KK In His Own Words

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From: parrikar@mimicad.Colorado.EDU (Rajan P. Parrikar)
Newsgroups: rec.music.indian.misc
Subject: Kishore Kumar – Some more stuff (Long)
Date: 13 Oct 93 08:08:53 GMT
Sender: news@Colorado.EDU (USENET News System)
Organization: University of Colorado, Boulder Lines: 259
Originator: parrikar@mimicad Yo Kishore Kumar buffs: Salaam Aleikum aur Namashkaar!
Here’s some more stuff on The One and Only. This file had been sitting in my KK directory for quite a while and I had forgotten all about it until the recent KK >> Rafi thread

Rajan Parrikar
Mimicad Center Department of Electrical and Computer Engineering University of Colorado at Boulder E-mail: parrikar@mimicad.colorado.edu parrikar@spot.colorado.edu

More from the same issue:

“My brother Ashok discouraged Anoop and me from joining films. You are a pair of donkeys, he said”, Kishore Kumar gleefully narrated to Filmfare in 1955. When Ashok Kumar became a favourite Bombay Talkies hero, Kishore was still at college “trying to get through examinations”. “I could do little else besides sing” Kishore said frankly. “I was never good at studies so I used to compose different tunes for different subjects. For instance I composed a tune for a paragraph on the Malthusian theory of population.”

The Gangulys used to visit Bombay once a year. During one of these visits Kishore was asked by the music director, Khemchand Prakash to sing for Dev Anand in Ziddi. Kishore became very popular as a playback singer and got many assignments, but even then he was not very serious about a film career.

In a diary he wrote for Filmfare in 1957, Kishore talked of Ashok. “I’m in fifth form and I’m very proud of my brother. Hasn’t Ashok Kumar Ganguly of Khandwa become a film star?” Jeevan Naiya, Ashok’s first film, comes to Khandwa. Kishore and a few friends of his, all fans of Master Vithal and other action heroes of stunt films, eagerly go to see “Big brother laying low a dozen villains”, but are disappointed. It’s a soft sentimental film – and Ashok Kumar even puts up with a slap from another character. “That very night,” said Kishore, “I write Dadamoni a letter, telling him he had better swing his fists around a bit in his next film or he will lose a number of fans in Khandwa.” In the same diary, Kishore recalled attending a night shooting of Mahal, starring Ashok Kumar and Madhubala, at Filmistan Studios in Bombay. During a break in shooting, Kishore gave Madhubala a big fright putting on “a grotesque mask with a drooping moustache” which he had taken along with him. Years later, he was to marry her.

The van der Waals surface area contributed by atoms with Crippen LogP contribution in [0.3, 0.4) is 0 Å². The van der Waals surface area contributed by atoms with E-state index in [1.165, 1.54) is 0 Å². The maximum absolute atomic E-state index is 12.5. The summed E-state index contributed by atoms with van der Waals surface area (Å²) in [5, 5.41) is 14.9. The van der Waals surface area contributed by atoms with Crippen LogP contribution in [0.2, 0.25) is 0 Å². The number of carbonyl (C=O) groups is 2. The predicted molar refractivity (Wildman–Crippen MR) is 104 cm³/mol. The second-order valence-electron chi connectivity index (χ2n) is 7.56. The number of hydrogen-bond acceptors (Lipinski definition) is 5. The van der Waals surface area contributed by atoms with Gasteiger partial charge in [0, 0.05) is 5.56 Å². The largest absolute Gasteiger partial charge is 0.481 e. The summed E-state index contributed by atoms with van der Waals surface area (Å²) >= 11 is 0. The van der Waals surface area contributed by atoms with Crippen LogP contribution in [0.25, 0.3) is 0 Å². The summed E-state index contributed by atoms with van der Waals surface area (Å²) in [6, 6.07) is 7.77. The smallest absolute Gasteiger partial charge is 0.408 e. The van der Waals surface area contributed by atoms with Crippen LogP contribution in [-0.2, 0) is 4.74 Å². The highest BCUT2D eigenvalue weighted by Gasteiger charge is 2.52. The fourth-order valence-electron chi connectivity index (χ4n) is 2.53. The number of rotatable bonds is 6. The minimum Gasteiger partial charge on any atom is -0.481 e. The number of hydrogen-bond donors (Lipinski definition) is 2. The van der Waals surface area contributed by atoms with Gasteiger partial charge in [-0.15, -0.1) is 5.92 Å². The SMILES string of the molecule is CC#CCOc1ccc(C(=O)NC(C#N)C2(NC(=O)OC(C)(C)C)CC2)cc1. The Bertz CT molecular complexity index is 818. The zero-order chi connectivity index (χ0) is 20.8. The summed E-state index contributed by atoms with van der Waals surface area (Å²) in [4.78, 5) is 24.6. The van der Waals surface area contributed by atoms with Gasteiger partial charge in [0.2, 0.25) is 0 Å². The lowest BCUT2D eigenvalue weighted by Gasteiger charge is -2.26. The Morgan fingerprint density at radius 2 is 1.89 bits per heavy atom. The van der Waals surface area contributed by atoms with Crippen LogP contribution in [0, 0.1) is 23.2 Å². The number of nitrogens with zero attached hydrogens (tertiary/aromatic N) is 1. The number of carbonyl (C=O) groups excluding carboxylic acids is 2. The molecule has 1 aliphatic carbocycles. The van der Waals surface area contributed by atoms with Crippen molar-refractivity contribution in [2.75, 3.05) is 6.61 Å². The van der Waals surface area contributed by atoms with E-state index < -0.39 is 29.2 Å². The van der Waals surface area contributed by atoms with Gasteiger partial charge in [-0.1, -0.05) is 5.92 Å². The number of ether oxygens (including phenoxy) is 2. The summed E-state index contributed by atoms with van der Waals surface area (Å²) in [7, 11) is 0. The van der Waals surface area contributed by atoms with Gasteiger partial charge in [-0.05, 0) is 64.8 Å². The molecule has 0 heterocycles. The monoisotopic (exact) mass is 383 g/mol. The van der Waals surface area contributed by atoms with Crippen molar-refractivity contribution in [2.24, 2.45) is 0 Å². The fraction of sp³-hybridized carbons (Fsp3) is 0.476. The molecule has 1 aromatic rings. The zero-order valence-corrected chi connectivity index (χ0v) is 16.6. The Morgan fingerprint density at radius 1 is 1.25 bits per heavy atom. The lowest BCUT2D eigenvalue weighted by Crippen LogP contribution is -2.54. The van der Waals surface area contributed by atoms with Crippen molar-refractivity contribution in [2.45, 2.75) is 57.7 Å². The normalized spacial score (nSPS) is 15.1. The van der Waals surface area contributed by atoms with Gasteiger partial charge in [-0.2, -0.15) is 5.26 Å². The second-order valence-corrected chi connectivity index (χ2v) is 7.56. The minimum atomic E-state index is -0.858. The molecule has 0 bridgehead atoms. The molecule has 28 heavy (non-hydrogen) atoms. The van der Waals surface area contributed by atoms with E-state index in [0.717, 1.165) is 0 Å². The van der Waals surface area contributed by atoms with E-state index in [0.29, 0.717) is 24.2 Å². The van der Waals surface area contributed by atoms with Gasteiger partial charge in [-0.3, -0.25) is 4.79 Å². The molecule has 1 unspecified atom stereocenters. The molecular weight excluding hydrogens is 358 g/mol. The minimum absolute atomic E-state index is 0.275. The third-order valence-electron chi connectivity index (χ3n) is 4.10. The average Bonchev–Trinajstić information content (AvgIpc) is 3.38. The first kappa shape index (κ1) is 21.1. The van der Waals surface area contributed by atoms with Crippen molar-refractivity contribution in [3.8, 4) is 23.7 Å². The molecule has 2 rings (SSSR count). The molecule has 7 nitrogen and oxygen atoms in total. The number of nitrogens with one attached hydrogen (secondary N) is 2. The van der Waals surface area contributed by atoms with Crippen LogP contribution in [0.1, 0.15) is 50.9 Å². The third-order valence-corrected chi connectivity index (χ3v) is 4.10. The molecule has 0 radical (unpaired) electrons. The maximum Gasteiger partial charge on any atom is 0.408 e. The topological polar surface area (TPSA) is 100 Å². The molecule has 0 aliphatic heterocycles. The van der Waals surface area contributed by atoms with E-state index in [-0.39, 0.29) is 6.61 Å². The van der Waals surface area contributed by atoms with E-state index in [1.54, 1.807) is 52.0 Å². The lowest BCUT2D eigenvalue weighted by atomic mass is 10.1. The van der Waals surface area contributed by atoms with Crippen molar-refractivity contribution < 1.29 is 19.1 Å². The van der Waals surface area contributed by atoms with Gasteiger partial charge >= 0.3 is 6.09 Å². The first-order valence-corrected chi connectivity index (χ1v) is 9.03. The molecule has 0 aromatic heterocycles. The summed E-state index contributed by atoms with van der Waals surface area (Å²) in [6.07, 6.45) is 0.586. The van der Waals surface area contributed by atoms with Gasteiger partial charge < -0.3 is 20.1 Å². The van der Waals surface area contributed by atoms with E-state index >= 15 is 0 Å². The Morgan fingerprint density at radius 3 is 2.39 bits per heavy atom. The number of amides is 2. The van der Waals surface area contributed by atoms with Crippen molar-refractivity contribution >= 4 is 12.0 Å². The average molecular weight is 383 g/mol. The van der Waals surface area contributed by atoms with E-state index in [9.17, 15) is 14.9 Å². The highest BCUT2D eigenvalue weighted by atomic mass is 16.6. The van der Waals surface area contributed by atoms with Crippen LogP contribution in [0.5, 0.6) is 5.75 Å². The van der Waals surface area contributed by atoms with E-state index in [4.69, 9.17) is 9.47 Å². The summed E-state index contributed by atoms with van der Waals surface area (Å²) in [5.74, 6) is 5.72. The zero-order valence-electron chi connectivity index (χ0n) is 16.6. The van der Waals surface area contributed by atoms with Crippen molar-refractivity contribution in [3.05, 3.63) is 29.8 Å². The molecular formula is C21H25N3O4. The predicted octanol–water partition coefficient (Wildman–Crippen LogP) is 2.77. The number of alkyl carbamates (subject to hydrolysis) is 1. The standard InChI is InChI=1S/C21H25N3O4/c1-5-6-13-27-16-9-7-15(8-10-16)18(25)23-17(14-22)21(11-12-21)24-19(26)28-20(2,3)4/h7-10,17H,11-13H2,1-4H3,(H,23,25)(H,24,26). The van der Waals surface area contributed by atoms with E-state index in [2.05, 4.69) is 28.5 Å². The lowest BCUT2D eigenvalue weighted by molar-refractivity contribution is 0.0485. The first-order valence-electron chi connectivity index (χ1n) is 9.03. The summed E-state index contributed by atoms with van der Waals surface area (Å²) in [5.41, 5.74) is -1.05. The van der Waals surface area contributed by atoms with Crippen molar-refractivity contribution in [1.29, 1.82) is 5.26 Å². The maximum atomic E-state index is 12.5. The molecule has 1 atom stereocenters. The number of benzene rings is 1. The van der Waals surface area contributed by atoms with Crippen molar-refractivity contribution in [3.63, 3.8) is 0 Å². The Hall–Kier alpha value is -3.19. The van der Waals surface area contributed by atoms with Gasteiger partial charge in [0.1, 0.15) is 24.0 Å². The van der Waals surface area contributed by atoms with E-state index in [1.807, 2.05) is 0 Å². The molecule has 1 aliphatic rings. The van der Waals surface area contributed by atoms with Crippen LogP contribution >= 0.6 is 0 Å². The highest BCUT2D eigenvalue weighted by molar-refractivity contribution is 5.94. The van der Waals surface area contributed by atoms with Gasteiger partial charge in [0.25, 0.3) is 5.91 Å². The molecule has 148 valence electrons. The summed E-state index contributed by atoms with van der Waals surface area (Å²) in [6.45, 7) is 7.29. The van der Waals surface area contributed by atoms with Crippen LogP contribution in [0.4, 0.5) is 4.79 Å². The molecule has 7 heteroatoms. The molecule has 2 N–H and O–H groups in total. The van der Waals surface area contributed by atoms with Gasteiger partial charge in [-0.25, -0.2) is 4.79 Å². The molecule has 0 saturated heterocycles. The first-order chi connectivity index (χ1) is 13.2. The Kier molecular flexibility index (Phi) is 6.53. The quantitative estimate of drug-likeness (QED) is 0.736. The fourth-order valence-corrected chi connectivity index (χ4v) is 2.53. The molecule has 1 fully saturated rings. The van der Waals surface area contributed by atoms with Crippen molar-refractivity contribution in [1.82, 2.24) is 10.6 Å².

Writing an interview with Kishore in 1970, a Filmfare staffer noted that it added to “that well-known Kishore Kumar mystique of lack of continuity and endless little puzzles.” Though Kishore didn’t appear from or disappear into any cupboards during the interview, he did exit, for no particular reason, through a rear door of the room and re-entered through the front door enjoying immensely the journalist’s momentary bafflement.

The room had photographs of Rabindranath Tagore, Ashok Kumar and Dev Anand and a painting of “The Last Supper”. The interview recorded that Kishore’s dislikes were telephone calls, tax problems, cigarette smoke, alcohol and the studio routine.


Again from the same issue of PhillumFare. Preeti Ganguly, KK’s niece and Ashok Kumar’s daughter, reminisces.

It’s impossible to believe that Kishore Kaka is dead. How could a man who breathed life into everything around him die? He was my favourite uncle – it seems so strange to say ‘was’. Not that we saw him very frequently or were extremely close. But he was very childlike and innocent. There was always a sense of wonder about him.

His eccentric ways weren’t just for outsiders. If others complained that they weren’t allowed past his gate, his behaviour was not any different with us. He’d do it with us too. There were times when he would himself invite our family over for lunch, we’d go up all the way to Juhu and end up waiting at the gate. There, right within our view, Kishore Kaka would ask his man to tell us he wasn’t in, if he wasn’t in the mood to receive us. Mummy would get irritated, then hand over what she had carried for him, and say to the man, “I’ve brought him some of his favourite food. The least he can do is eat it.” And we’d all have to return without getting past those doors.

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